“Gen Z Is Going To Break A Lot Of Molds”: Great Bowery Investments’ Jorge Cosano On The Beauty Brands Of The Future
In 2019, investor and advisor Jorge Cosano finished a two-year stint at Nutrafol where he helped founder and friend Giorgos Tsetis raise awareness for the hair health supplement range, and raise a $35 million series B led by L Catterton. The former LVMH Moët Hennessy Louis Vuitton exec was thinking of his next move when he met creative agency Great Bowery’s CEO Liz Sands. The agency had just passed on the opportunity to partner with its longtime client, Pat McGrath, on the launch of her eponymous makeup brand. “They were not ready at that moment. They were like, ‘We’re an agency, we don’t have the infrastructure.’ They couldn’t be part of that brand and they understood that they missed out,” Cosano says. After some conversation between Cosano and Sands, the idea for GBI, the incubator arm of Great Bowery, was born. Cosano, Sands, and the team spent the next two years building the capabilities to develop and bring to market next-generation artist-led beauty and fashion brands. To date, GBI has built a stable of five brands that comprise its inaugural cohort. The first GBI brand to debut will be a haircare line from fashion-forward London hairstylist Anthony Turner. All five GBI brands will launch by Q2 2022. Beauty Independent spoke with Cosano about bringing beauty brands to market successfully, how gen Z consumers differ from millennial consumers and, exclusively, the next gen Z-focused brand premiering soon from GBI.
What makes a beauty brand launch successful today?
Over the last year, I spent a lot of time defining what makes someone successful. I split it into two things: What are the criteria on the artist front, how do you pick the right winners? And then, how do people translate ideas into concepts that are viable in the market? We have different criteria that matter for an artist to be ready to launch a brand. You have to have credibility, you have to have a social media following [and] they have to have a creative vision that they want to bring to the market. Do they have the commitment to build a brand? Because we all know being a founder or co-founder and building a brand takes a lot of time, energy and commitment.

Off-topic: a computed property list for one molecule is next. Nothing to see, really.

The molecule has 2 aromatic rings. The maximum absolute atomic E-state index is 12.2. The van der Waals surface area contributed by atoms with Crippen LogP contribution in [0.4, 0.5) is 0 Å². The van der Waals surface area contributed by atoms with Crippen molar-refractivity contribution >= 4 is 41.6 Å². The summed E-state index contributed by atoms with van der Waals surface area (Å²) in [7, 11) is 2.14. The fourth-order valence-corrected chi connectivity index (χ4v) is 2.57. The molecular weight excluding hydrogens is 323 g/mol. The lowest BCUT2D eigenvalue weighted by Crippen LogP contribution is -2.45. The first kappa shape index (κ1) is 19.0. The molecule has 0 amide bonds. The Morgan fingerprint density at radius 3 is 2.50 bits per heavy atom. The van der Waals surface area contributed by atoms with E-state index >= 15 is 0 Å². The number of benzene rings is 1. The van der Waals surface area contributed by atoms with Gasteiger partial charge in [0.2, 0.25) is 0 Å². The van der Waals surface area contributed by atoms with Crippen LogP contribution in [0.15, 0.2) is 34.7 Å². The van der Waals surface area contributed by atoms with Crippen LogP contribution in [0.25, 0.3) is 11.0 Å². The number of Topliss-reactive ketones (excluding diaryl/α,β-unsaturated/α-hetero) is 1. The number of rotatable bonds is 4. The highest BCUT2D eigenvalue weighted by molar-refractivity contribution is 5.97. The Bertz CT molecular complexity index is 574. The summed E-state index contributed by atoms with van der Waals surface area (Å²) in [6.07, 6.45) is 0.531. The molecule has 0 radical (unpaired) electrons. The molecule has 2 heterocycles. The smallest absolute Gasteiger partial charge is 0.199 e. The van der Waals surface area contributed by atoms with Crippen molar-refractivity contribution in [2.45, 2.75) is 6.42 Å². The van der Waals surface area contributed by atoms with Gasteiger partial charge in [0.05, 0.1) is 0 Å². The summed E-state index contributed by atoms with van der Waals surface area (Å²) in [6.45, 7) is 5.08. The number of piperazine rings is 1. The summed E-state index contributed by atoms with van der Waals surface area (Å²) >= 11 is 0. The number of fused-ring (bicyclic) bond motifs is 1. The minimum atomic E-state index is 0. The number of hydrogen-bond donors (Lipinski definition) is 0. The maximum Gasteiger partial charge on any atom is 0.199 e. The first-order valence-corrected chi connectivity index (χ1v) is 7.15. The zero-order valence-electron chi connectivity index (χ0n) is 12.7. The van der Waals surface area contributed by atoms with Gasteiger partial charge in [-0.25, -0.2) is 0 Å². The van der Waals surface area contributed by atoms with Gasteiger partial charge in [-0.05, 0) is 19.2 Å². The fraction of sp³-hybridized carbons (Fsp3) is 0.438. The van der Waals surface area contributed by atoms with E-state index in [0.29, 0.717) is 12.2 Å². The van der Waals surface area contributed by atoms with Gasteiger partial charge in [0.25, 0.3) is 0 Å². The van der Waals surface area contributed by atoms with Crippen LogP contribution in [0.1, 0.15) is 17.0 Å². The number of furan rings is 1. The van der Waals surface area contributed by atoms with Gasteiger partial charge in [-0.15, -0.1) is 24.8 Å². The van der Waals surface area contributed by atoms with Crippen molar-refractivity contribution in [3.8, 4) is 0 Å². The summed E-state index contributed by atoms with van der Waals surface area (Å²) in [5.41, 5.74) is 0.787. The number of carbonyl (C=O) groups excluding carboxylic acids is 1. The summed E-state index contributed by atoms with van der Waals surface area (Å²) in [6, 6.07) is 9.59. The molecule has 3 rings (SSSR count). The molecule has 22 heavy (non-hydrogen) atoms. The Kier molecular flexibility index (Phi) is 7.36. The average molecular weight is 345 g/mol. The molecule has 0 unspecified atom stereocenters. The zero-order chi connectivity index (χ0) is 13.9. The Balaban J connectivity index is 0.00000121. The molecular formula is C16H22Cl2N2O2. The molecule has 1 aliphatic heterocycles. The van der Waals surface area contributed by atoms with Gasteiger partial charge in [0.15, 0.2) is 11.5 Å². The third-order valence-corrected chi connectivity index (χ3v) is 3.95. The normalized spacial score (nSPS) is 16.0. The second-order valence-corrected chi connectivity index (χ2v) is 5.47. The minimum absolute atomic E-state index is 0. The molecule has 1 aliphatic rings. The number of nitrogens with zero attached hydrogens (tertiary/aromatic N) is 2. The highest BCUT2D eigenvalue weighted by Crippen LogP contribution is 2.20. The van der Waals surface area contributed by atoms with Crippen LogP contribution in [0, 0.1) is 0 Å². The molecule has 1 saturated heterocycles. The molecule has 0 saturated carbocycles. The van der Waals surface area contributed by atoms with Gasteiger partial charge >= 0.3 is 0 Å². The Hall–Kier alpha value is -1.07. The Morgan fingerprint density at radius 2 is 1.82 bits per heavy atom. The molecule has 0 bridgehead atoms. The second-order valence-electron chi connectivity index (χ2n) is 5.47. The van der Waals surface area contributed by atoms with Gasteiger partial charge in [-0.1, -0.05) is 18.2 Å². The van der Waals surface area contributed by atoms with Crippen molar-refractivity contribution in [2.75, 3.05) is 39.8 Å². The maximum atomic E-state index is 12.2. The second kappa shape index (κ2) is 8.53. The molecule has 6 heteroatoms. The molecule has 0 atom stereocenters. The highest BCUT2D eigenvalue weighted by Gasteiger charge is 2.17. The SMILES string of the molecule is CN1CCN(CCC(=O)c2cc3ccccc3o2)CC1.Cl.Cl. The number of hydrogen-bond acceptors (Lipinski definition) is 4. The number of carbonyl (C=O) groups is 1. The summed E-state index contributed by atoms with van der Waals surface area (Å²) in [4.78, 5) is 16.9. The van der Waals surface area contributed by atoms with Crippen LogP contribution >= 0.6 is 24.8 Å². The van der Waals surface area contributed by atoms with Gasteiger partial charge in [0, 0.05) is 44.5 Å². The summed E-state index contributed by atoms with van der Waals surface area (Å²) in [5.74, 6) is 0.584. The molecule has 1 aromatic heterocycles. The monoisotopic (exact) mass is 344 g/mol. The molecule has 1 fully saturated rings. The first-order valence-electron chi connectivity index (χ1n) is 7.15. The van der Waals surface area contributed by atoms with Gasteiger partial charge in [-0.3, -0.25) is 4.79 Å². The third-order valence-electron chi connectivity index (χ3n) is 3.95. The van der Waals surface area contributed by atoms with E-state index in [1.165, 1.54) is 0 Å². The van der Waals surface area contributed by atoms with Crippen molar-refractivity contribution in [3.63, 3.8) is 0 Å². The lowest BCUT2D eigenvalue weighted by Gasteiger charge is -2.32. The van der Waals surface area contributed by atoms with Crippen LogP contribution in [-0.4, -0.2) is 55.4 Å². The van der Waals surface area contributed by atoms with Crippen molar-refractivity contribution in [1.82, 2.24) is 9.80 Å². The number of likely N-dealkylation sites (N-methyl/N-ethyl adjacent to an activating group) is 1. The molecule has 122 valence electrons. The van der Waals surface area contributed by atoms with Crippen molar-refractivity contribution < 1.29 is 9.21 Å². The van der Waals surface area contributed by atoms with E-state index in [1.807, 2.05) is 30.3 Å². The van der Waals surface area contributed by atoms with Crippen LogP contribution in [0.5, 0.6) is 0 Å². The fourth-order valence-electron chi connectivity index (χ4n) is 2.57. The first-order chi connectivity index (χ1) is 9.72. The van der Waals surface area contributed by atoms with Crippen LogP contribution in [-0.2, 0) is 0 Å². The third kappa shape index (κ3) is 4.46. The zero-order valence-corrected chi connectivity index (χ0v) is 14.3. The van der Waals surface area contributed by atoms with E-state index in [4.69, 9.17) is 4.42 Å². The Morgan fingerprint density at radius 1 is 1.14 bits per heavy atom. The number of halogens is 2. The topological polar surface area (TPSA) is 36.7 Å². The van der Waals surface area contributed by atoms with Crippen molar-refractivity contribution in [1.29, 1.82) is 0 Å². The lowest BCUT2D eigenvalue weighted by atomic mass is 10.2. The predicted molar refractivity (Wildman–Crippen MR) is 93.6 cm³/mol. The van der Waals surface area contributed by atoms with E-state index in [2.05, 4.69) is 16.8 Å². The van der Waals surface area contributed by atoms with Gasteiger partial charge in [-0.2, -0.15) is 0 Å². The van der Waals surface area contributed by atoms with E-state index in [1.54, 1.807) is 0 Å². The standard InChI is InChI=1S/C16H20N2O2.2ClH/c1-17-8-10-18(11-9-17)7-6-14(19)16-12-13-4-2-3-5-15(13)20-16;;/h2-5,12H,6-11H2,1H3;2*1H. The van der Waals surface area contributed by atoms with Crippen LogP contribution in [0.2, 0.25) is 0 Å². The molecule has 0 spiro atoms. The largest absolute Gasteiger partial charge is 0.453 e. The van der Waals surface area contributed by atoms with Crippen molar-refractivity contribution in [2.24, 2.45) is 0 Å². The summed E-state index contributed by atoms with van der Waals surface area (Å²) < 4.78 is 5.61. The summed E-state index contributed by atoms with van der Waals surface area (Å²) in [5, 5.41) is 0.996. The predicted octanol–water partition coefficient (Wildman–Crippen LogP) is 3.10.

Founders have responsibility over three things: They have responsibility over product development and strategy, they have responsibility over brand strategy and then they are the ambassadors of the brand. It’s not just about putting your name on something. They are literally like Pat McGrath, they are the driving creative force behind the brand.
Then, what we do at GBI, we become the business co-founder, because that’s what they need. The founders are very good at product. They are in the field every day with customers and with the product, but they don’t know the business part of things. I spend a lot of time meeting with the founders understanding those two things. The idea is that these people, with our help and guidance, have the right ideas to break concepts that find a wider space in the market that presents some business opportunities. It’s not about launching another hair brand or another makeup brand, because the market is saturated. It’s really about identifying white spaces in the market and addressing them.
Can you share anything about GBI’s upcoming brands?
I cannot tell you the artist because we’re being very careful about it, but how I’ve been explaining the concept to investors the last few months is, when you think about the hair color category, it has been the most boring category for the last 20, 30 years. No new brands, nothing exciting, the packaging looks like it’s from the seventies, then basically there’s the blond, the brunette, and the grey. But I just traveled to 10 different cities around the world, and when you look at the streets from the south of Spain, France, London, New York, LA, you’ll have all the 18, 19, 20-year-old kids wearing different colors in their hair. Could be green, pink, blue. Because gen Z is all about self-expression. But this generation doesn’t want to be told to resemble anyone else, they want to experiment. They want to create their own vision of themselves and they want to change it up.